Black History Month: Oney Judge, owned by Pres. George Washington | IN THE NEWS

[February 10, 2017 by toritto] [ Our thanks to Frank for this]

“Advertisement,” The Philadelphia Gazette & Universal Daily Advertiser, Philadelphia, Pennsylvania, May 24, 1796

“Absconded from the household of the President of the United States, ONEY JUDGE, a light mulatto girl, much freckled, with very black eyes and bushy hair. She is of middle stature, slender, and delicately formed, about 20 years of age.

She has many changes of good clothes, of all sorts, but they are not sufficiently recollected to be described—As there was no suspicion of her going off, nor no provocation to do so, it is not easy to conjecture whither she has gone, or fully, what her design is; but as she may attempt to escape by water, all masters of vessels are cautioned against admitting her into them, although it is probable she will attempt to pass for a free woman, and has, it is said, wherewithal to pay her passage.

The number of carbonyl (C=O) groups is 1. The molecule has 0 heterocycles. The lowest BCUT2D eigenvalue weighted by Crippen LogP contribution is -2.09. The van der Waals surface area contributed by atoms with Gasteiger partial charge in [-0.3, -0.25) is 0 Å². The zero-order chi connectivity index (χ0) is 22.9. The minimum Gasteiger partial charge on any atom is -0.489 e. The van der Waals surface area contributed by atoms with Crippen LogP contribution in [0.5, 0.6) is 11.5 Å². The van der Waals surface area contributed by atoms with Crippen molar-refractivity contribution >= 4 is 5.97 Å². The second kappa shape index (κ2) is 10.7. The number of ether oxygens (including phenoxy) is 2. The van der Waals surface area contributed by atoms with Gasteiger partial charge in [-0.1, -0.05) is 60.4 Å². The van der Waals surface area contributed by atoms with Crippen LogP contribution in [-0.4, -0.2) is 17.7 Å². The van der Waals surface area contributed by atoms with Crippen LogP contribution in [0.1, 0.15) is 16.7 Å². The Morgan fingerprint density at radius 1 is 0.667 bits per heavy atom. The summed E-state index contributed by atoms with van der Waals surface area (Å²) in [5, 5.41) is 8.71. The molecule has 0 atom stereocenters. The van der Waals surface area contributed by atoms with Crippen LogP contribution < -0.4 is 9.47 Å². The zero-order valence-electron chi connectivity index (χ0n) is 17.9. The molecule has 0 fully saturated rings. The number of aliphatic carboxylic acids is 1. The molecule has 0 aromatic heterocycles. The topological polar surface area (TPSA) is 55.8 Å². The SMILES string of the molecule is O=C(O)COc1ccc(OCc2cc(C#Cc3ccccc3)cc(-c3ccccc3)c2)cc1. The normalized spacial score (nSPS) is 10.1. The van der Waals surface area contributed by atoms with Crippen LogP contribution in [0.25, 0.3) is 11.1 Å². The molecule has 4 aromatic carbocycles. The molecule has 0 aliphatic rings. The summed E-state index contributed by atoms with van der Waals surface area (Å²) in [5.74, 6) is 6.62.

Ten dollars will be paid to any person who will bring her home, if taken in the city, or on board any vessel in the harbour;—and a reasonable additional sum if apprehended at, and brought from a greater distance, and in proportion to the distance.     —FREDERICK KITT, Steward. May 23″

Oney “Ona” Judge was a mixed raced slave on George Washington’s plantation at Mount Vernon, Virginia. Born in 1773 at Mount Vernon, her mother.  Betty, was an enslaved seamstress; her father, Andrew Judge, was an English tailor working as an indentured servant at Mount Vernon.

Betty had been among the 285 African slaves held by Martha Washington’s first husband, Daniel Parke Custis (1711–1757).  Custis died without a will, so his widow received a “dower share” – the lifetime use of one third of his Estate, which included at least 85 enslaved Africans.  Martha had control over these “dower” slaves, but did not have the legal power to sell or free them.  Upon Martha’s marriage to George Washington in 1759, the dower slaves came with her to Mount Vernon, including Betty, Oney’s mother to be.